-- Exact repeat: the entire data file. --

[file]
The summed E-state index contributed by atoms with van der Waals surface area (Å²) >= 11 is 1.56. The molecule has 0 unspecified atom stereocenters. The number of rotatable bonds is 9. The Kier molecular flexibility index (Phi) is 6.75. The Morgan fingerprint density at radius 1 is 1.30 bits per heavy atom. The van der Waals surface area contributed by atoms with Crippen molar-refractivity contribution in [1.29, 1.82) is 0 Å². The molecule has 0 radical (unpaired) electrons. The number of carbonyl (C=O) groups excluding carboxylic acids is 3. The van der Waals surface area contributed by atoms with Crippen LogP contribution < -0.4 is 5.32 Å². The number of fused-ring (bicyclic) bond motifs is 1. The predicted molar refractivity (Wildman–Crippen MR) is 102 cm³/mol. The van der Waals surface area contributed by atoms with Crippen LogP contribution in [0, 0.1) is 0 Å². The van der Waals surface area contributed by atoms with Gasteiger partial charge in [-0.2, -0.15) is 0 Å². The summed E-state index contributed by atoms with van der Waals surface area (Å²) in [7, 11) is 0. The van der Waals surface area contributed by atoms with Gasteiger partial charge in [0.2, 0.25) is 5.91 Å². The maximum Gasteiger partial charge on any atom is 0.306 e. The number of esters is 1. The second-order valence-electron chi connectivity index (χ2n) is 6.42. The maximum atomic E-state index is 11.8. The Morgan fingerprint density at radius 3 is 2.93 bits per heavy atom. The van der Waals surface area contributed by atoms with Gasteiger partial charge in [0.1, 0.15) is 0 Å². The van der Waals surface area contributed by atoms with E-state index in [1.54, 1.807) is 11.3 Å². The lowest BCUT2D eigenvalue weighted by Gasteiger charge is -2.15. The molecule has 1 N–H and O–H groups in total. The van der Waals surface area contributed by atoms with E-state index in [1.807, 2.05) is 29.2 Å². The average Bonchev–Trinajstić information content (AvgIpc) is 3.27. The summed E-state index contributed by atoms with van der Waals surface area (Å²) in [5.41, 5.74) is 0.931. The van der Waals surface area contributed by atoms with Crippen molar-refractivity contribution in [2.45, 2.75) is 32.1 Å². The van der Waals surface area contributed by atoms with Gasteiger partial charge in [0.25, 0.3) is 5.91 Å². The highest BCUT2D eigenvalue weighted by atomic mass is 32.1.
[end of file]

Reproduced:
The summed E-state index contributed by atoms with van der Waals surface area (Å²) >= 11 is 1.56. The molecule has 0 unspecified atom stereocenters. The number of rotatable bonds is 9. The Kier molecular flexibility index (Phi) is 6.75. The Morgan fingerprint density at radius 1 is 1.30 bits per heavy atom. The van der Waals surface area contributed by atoms with Crippen molar-refractivity contribution in [1.29, 1.82) is 0 Å². The molecule has 0 radical (unpaired) electrons. The number of carbonyl (C=O) groups excluding carboxylic acids is 3. The van der Waals surface area contributed by atoms with Crippen LogP contribution < -0.4 is 5.32 Å². The number of fused-ring (bicyclic) bond motifs is 1. The predicted molar refractivity (Wildman–Crippen MR) is 102 cm³/mol. The van der Waals surface area contributed by atoms with Crippen LogP contribution in [0, 0.1) is 0 Å². The van der Waals surface area contributed by atoms with Gasteiger partial charge in [-0.2, -0.15) is 0 Å². The summed E-state index contributed by atoms with van der Waals surface area (Å²) in [7, 11) is 0. The van der Waals surface area contributed by atoms with Gasteiger partial charge in [0.2, 0.25) is 5.91 Å². The maximum Gasteiger partial charge on any atom is 0.306 e. The number of esters is 1. The second-order valence-electron chi connectivity index (χ2n) is 6.42. The maximum atomic E-state index is 11.8. The Morgan fingerprint density at radius 3 is 2.93 bits per heavy atom. The van der Waals surface area contributed by atoms with Gasteiger partial charge in [0.1, 0.15) is 0 Å². The van der Waals surface area contributed by atoms with E-state index in [1.54, 1.807) is 11.3 Å². The lowest BCUT2D eigenvalue weighted by Gasteiger charge is -2.15. The molecule has 1 N–H and O–H groups in total. The van der Waals surface area contributed by atoms with E-state index in [1.807, 2.05) is 29.2 Å². The average Bonchev–Trinajstić information content (AvgIpc) is 3.27. The summed E-state index contributed by atoms with van der Waals surface area (Å²) in [5.41, 5.74) is 0.931. The van der Waals surface area contributed by atoms with Crippen molar-refractivity contribution in [2.45, 2.75) is 32.1 Å². The van der Waals surface area contributed by atoms with Gasteiger partial charge in [0.25, 0.3) is 5.91 Å². The highest BCUT2D eigenvalue weighted by atomic mass is 32.1.